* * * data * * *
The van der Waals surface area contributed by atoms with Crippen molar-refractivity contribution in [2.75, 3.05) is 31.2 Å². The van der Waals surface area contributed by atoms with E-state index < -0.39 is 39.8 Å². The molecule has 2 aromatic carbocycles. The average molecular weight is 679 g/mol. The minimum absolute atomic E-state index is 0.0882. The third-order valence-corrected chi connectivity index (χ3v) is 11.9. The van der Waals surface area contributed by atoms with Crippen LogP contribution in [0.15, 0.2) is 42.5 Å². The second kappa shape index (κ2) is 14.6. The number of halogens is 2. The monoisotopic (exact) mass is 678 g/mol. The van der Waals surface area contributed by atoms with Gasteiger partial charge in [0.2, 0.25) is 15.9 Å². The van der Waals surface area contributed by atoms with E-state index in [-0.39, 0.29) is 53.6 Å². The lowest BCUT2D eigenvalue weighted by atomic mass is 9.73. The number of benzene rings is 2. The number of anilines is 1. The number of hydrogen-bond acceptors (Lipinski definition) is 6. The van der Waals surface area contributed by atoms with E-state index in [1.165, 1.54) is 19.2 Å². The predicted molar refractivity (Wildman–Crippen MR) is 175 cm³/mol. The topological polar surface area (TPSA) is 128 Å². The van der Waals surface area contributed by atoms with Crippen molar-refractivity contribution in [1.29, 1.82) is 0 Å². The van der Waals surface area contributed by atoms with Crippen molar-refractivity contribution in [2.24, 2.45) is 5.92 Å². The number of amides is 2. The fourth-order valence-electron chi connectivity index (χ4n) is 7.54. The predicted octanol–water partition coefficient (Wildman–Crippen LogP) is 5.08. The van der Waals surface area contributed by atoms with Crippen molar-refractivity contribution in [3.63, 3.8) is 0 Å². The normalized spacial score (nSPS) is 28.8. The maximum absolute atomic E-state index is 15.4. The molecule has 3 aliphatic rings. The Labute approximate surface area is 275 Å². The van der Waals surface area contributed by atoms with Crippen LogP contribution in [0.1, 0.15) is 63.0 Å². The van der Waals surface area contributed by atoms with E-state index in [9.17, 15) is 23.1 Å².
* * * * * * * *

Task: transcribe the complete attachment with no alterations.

The van der Waals surface area contributed by atoms with Crippen molar-refractivity contribution in [2.75, 3.05) is 31.2 Å². The van der Waals surface area contributed by atoms with E-state index < -0.39 is 39.8 Å². The molecule has 2 aromatic carbocycles. The average molecular weight is 679 g/mol. The minimum absolute atomic E-state index is 0.0882. The third-order valence-corrected chi connectivity index (χ3v) is 11.9. The van der Waals surface area contributed by atoms with Crippen LogP contribution in [0.15, 0.2) is 42.5 Å². The second kappa shape index (κ2) is 14.6. The number of halogens is 2. The monoisotopic (exact) mass is 678 g/mol. The van der Waals surface area contributed by atoms with Gasteiger partial charge in [0.2, 0.25) is 15.9 Å². The van der Waals surface area contributed by atoms with E-state index in [-0.39, 0.29) is 53.6 Å². The lowest BCUT2D eigenvalue weighted by atomic mass is 9.73. The number of benzene rings is 2. The number of anilines is 1. The number of hydrogen-bond acceptors (Lipinski definition) is 6. The van der Waals surface area contributed by atoms with E-state index in [1.165, 1.54) is 19.2 Å². The predicted molar refractivity (Wildman–Crippen MR) is 175 cm³/mol. The topological polar surface area (TPSA) is 128 Å². The van der Waals surface area contributed by atoms with Crippen molar-refractivity contribution in [1.29, 1.82) is 0 Å². The van der Waals surface area contributed by atoms with Crippen molar-refractivity contribution in [2.24, 2.45) is 5.92 Å². The number of amides is 2. The fourth-order valence-electron chi connectivity index (χ4n) is 7.54. The predicted octanol–water partition coefficient (Wildman–Crippen LogP) is 5.08. The van der Waals surface area contributed by atoms with Crippen molar-refractivity contribution in [3.63, 3.8) is 0 Å². The normalized spacial score (nSPS) is 28.8. The maximum absolute atomic E-state index is 15.4. The molecule has 3 aliphatic rings. The Labute approximate surface area is 275 Å². The van der Waals surface area contributed by atoms with Crippen LogP contribution in [0.1, 0.15) is 63.0 Å². The van der Waals surface area contributed by atoms with E-state index in [9.17, 15) is 23.1 Å².